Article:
Hospitals in Birmingham were forced to spend £9.2 million over the past 12 months on caring for patients who did not need to be there – but had nowhere else to go.
The so-called "delayed discharges" occur when a patient is medically fit to leave hospital but are still occupying a bed.
It can happen when patients need to go into a nursing home or a care home, but there are no spaces available.
It might also mean a patient is capable of returning to their own home, but need to be provided with support there.
The delay is often caused because local councils do not have the resources to provide the care needed. This is sometimes known as "bed blocking".
In Birmingham over the 12 months up to the end of October, "acute" beds were used by a patient who didn't need them for a total of 30,473 days – each day means one bed was occupied by one patient unnecessarily for a day.
And the NHS says it costs an average of £303 for each day.
NHS figures also show that some hospitals are coming close to running out of beds.
Last week, 1,052 out of 1,058 beds were full at the Queen Elizabeth Hospital in Edgbaston, run by University Hospitals Birmingham NHS Trust. It means only six beds were free.
And 493 out of a total of 499 beds were in use at Walsall Healthcare NHS Trust, which runs Walsall Manor hospital. It again means only six were free.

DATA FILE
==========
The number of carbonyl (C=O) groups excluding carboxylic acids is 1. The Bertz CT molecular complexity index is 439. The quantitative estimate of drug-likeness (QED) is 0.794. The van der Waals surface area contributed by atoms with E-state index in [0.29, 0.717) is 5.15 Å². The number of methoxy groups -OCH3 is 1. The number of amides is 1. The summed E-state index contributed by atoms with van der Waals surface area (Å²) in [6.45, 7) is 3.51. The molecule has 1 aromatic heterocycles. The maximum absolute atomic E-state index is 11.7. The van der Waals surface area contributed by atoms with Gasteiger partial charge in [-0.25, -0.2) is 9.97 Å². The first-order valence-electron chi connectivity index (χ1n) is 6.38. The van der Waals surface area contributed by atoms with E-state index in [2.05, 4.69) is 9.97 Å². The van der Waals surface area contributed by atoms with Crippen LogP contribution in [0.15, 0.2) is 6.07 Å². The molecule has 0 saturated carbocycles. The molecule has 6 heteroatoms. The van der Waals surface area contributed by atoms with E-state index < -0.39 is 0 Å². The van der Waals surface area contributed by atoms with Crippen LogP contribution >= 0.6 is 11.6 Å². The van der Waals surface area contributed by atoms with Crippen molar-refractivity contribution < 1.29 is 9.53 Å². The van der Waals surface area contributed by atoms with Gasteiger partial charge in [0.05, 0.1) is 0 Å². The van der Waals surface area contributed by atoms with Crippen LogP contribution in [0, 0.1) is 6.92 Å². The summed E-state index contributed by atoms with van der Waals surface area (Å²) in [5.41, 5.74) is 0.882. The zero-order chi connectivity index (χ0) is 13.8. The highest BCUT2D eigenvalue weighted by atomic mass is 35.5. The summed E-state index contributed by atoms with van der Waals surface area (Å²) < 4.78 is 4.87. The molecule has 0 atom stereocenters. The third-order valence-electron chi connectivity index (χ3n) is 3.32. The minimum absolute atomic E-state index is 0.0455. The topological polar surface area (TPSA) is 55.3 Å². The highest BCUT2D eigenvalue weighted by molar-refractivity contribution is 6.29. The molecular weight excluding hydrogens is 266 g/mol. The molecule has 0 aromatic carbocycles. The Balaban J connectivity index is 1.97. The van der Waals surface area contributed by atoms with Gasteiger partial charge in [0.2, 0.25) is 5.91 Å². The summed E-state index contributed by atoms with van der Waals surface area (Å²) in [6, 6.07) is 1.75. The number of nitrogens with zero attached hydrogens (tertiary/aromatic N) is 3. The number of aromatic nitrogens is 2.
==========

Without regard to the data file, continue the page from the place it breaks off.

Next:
A spokesperson for University Hospital Birmingham said: "The Trust is currently running at around 98 per cent capacity due to demand for our specialist services.
"Our bed capacity is effectively and closely managed through a 24/7 Ward View system which is visible to all wards across the Trust.
"Information from this in-house developed system is fed through in real time to the four bed meetings held between 7am and 9.30pm every day to ensure best use of resources and the most appropriate care, in the right setting, for our patients.
"We are satisfied that we are managing bed capacity in the most efficient manner possible given the current pressures, with no detrimental effect on the high standard of care delivered to all of our patients."
But the hospitals were coping better than some in other parts of the country.
Northampton General Hospital was completely full as was Kettering General Hospital.
And some hospitals just do not have enough money, according to a report by the National Audit Office, an official independent watchdog.
In the last financial year, which ended in April, hospital trusts nationwide went £843 million over budget in total. And the situation is not improving. The report said: "Trusts are increasingly unable to keep their spending within budget."
The National Audit Office named the trusts with the worst financial problems, which means they went more than five per cent over budget.
They include Walsall Healthcare NHS Trust, which is expected to overspend by £16.7 million this year.
They also include Worcestershire Acute Hospitals NHS Trust, which runs hospitals in Redditch, Worcester and Kidderminster, and is expected to go £31.3 million over budget this year.
The National Audit Office also named Burton Hospitals NHS Foundation Trust, which runs Queens Hospital in Burton, Staffordshire, and is expected to go £20 million over budget.
Heidi Alexander, Labour's Shadow Health Secretary, said: "This winter is going to be a very tough time for the NHS. Perhaps the toughest winter for a generation.
"Hospitals are likely to end the year more than £2 billion in the red. You have a shortage of doctors and nurses which is forcing hospitals to hire in expensive agency staff."